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Challenge your Mindset

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How are you feeling?

The real reason that we feel inadequate.


When we feel we are inadequate, is that really the truth? Where and when do we learn and realise that we are incapable of doing certain things well? Is it to do with outside factors surrounding our upbringing and life choices, or are there flaws we are born with which make us bad at things without potential for improvement?

These are questions often discussed by psychologists the world over, from which they have conceived the inadequacy concept.

Is it all in the mind?

There has been great difficulty in defining what inadequacy actually is and where it stems from. Logically, you could argue between two possibilities: mentality and genetic disposition.

Studies into the behavioural patterns around inadequacy reveal findings in their subjects about feeling inadequate over being inadequate. They show potential correlation with nurture rather than nature, a learned mindset influenced by social factors rather than genetic incapability’s. As we grow up and enter the adult world [Quarter Life Crisis? Feeling lost in your 20s], we have had experiences which convince us we are no good at certain things rather than it being the truth.

Sometimes we come across negative people who put us down, we experience failures for the first time in childhood which put us off what we failed at forever or we cause somebody pain or hurt accidentally which convinces us that one mistake is enough to prove we are no good at what we tried to do to help. These experiences can cause the development of negative thought patterns, such as giving up before trying, becoming self-conscious in fear of embarrassment or mocking and questioning the value of what we believe we are inadequate at.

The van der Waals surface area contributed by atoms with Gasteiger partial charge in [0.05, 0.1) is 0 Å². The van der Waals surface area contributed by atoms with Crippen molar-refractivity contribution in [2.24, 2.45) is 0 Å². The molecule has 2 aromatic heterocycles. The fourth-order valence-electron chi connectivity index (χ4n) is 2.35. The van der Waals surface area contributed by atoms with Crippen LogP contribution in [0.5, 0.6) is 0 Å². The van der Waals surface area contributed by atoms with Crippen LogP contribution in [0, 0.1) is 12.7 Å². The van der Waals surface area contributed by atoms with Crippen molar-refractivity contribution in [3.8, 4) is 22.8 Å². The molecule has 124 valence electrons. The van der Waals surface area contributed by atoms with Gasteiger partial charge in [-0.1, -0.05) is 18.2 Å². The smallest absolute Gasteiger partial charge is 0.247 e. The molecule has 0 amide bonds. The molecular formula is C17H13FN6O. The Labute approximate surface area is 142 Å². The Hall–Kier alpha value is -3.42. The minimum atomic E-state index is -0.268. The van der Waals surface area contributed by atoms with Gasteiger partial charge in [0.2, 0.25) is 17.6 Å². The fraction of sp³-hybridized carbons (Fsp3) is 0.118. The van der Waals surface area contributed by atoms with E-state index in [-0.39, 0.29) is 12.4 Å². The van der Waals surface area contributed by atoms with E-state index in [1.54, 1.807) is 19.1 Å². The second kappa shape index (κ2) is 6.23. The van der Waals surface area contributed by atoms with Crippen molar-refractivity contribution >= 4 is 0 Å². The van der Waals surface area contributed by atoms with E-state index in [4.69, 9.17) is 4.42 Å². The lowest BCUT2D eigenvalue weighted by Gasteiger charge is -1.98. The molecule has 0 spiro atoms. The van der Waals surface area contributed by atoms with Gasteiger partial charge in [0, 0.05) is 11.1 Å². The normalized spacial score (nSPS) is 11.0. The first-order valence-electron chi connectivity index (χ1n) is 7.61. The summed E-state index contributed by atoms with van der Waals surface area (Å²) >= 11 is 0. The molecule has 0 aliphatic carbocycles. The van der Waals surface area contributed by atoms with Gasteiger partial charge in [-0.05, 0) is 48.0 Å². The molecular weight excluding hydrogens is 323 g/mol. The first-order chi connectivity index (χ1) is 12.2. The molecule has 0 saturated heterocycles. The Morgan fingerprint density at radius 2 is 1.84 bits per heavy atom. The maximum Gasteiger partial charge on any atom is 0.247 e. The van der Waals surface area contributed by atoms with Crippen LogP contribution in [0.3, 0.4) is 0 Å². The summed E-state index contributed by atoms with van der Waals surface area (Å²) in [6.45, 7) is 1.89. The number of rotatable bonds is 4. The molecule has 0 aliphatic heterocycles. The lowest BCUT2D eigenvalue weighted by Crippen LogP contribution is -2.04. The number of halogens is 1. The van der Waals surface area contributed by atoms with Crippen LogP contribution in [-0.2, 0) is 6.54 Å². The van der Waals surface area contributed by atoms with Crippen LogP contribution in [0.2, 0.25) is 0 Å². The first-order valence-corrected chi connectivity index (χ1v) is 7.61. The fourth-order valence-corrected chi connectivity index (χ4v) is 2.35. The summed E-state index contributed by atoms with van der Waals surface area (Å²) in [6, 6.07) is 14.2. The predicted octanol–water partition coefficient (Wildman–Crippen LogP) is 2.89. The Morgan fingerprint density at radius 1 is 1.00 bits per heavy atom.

Through feeling inadequate, we can build and solidify a sensitive defence mechanism, which feeds off low self-esteem. For support with low confidence visit our Video Moods section packed with positive strategies to develop your self worth.

Big egos

The inadequacy concept comes from a failure in our ego. It isn’t that we can’t do something, but that we are unwilling to improve on things that come less naturally to us. The theory of multiple intelligences shows how we have tendencies to be better in some modes of thinking and action than others.

However, we have a propensity to have a level of intelligence for all modes. The inadequacy concept makes us believe we have no level whatsoever. In order to overcome the inadequacy concept, it is therefore important to overcome your ego. When approaching something you aren’t necessarily good at, be it sport, maths, drawing or looking after children, remember that this isn’t competitive nor on a time limit. Take your time with it and don’t think about trying to do it perfectly. Every mistake is your way to learn how to do it better. You might never be a world-beater at your ‘inadequacy’, but there’s no reason you can’t become adept at it.

By feeling inadequate, big barriers can arise around certain life experiences and reduce the possible fun that you can have. When approaching something you’re not used to doing or in the past might not have done well, have fun with it.

Set a goal and find others to support you and encourage you as you go, join our goal setting network for some inspiration and reinforcement of your own self worth. Don’t take yourself so seriously and enjoy the activity no matter how much you doubt yourself. Stop seeing inadequacy and start seeing opportunity.


This article was contributed by Pink Moods.

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